That said, she’s absolutely correct in her assessment of what was a humbling defeat for the U.S. The Americans did out-play Sweden, and Sweden did play a negative game, putting nine players behind the ball to neutralize world-class attackers Carli Lloyd and Alex Morgan while hoping against hope (no pun intended) that it could produce a counterattack goal, which it did on the hour through Stina Blackstenius to open the scoring. After the U.S. equalized through Morgan with 13 minutes left, Sweden played overtime aiming to hold on and get to PKs.
But if that’s cowardly, then Italy (the men) has been cowardly for about a century. The Italians have prized defense, it’s in their DNA. They are compact, cynically sophisticated and punishing on the tackle. On the other end they have made an art form of the counterattack. And all it’s gotten them is four World Cup championships. It makes Solo’s rip job simply bizarre, because no player with more than 200 caps and 100 shutouts can possibly be that naive. Or maybe it was just Hope being Hope yet again.
The U.S. went to Brazil ranked No. 1 in the world; Sweden was ranked sixth and obviously the underdog going into this match. Sundhage, as the former U.S. coach, knows some of the American players better than they know themselves. Her tactics were correct and they worked.
Sundhage, who had her own issues with Solo back when she was U.S. boss, also got in the last word regarding “cowards.” “I don’t give a crap,” she snapped. “I’m going to Rio, she’s going home.”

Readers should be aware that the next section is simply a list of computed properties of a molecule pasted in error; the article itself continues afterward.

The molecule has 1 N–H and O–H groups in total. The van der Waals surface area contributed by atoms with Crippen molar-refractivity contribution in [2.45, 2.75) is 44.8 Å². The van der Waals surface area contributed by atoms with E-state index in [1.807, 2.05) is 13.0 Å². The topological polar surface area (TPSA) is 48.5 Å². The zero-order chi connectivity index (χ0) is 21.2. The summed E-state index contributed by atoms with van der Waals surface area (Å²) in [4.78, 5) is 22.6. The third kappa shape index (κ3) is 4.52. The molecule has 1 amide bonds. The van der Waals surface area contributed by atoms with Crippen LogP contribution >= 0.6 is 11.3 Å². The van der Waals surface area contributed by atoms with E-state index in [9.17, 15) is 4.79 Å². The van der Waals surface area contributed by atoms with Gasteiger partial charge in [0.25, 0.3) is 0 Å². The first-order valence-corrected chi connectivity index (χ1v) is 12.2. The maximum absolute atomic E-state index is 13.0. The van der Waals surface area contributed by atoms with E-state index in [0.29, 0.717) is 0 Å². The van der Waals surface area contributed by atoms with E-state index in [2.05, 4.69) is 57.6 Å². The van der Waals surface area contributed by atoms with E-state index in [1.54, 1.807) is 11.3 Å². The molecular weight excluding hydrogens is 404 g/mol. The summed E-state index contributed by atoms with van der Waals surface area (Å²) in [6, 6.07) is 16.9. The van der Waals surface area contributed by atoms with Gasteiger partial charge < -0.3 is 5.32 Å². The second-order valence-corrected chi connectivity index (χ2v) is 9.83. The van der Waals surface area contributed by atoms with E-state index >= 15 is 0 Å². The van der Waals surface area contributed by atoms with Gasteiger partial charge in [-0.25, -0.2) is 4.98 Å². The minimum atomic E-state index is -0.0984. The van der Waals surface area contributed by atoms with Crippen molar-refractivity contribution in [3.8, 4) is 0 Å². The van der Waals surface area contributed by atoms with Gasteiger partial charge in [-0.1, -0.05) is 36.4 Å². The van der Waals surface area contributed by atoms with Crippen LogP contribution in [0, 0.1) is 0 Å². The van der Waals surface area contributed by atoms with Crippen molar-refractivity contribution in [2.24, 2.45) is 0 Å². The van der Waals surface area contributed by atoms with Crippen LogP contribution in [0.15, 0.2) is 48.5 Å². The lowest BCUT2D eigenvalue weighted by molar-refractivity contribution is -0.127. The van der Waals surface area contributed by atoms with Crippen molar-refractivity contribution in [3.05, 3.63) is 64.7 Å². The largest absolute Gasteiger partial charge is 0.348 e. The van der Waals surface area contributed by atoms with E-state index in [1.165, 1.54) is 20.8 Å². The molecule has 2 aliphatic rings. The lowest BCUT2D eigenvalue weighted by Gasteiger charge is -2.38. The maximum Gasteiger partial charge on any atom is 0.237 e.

Filed under: FIFA scandal, Sepp Blatter resignation | Tags: 2018 World Cup in Russia, 2022 World Cup in Qatar, adidas, Argentina, Budweiser, Castrol, Coca-Cola, CONCACAF Secretary General Chuck Blazer, Continental Cup, Continental Tires, Emirates Airline, England, FIFA, FIFA Congress, France, futsal, Joao Havelange, Johnson & Johnson, Joseph Blatter, Jules Rimet, Master Card, McDonald's, Pepsi, Prince Ali bin al-Hussein, Sir Stanley Rous, Sony, Telstar, Visa, Women's World Cup, Zurich
Joseph Blatter resigned as president of FIFA, abruptly capping the most stunning, scandal-filled week in the 111-year history of the world’s soccer governing body.
Blatter had won an unprecedented fifth four-year term as chief during an election four days earlier in Zurich after lone challenger Jordanian Prince Ali bin al-Hussein dropped out following a first-ballot defeat. Blatter won that round, 133-73, falling just seven votes short of outright re-election.